Science as Perseverance dislodges pebbles and prepares to head back north.
We’ll soon be on the move again after shaking loose some pesky pebbles that became lodged in Perseverance’s bit carousel. How has the science team been making the best use of our extended stay at the Issole parking space, and preparing for our next phase of science investigations?
As outlined previously, the team made good progress ejecting pebbles that became lodged in the interior of Perseverance’s bit carousel, but two more stubborn ones remained on the outside. The rover recently completed a little “bump” of 3 meters and: success! The two remaining pebbles shook loose. Perseverance then repositioned itself again at the Issole outcrop to re-take what will be our second sample of a pair at this location (third time’s the charm!) before driving back north again.
In the meantime, the science team has been hard at work preparing for our next phase of science operations, which will take us towards the western delta. To prepare, the team has been taking long-distance observations of the delta and layers along Artuby ridge with both the Mastcam-Z and SuperCam instruments (e.g. a recent observation from the SuperCam Remote Micro-Imager is shown above). Our observations last week included Mastcam-Z stereo images of the western part of Artuby ridge that will allow us to create 3D models of the outcrop. We’ve also continued with atmospheric science, including data collection during a dust storm originating in Hellas that passed over the rover during sols 312-318 (~5th – 11th of January).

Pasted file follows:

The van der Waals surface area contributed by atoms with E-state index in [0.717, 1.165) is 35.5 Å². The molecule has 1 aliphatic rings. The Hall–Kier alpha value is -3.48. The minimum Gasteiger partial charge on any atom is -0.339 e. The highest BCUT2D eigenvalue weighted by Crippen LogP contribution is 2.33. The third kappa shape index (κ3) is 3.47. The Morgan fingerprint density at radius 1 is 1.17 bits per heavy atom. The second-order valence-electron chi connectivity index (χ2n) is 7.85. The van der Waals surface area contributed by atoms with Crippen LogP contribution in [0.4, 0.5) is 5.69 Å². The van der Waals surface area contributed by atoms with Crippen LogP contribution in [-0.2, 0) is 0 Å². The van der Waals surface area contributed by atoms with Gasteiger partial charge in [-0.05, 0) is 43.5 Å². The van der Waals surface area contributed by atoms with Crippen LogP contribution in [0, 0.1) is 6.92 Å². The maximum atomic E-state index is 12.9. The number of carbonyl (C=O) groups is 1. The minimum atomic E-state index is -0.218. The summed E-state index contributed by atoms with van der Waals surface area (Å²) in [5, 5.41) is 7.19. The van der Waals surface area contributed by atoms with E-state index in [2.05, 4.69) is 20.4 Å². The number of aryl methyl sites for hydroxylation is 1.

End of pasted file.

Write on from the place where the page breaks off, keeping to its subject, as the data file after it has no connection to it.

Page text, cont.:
Looking forward, after we finish sampling at this location, Perseverance will move back to Artuby ridge where we’ll undertake proximity science at a location known as “Rimplas”. After that, the team is still deciding whether to reattempt a sample at Roubion, where our first sample disintegrated, and/or to take a sample of the “Chal” member rocks, which are massive, blocky rocks closer to our landing site. These decisions, as all decisions on a mission as complex and ambitious as Mars 2020, will be a tradeoff between sols (the martian days we’ll spend) and the expected science return. We’ll then begin a multi-km drive aimed at reaching the delta as soon as possible. Along the way, science observations may include investigations of the craters we pass throughout our journey to the delta. This could be particularly useful for understanding the sequence of events at Jezero crater, which may be revealed in exposures along the crater walls.
The team is starting to plan these observations now, because with Perseverance’s autonomous driving capabilities, we’ll be at the delta before we know it. The team is looking forward to being on the road (or on the rove) again!
Written by Eleni Ravanis, Student Collaborator at University of Hawaiʻi at Mānoa.
This is good to rove Perseverance on Mars surface by powering for automation,using martin gravity and average material strength that produce resistance to motion.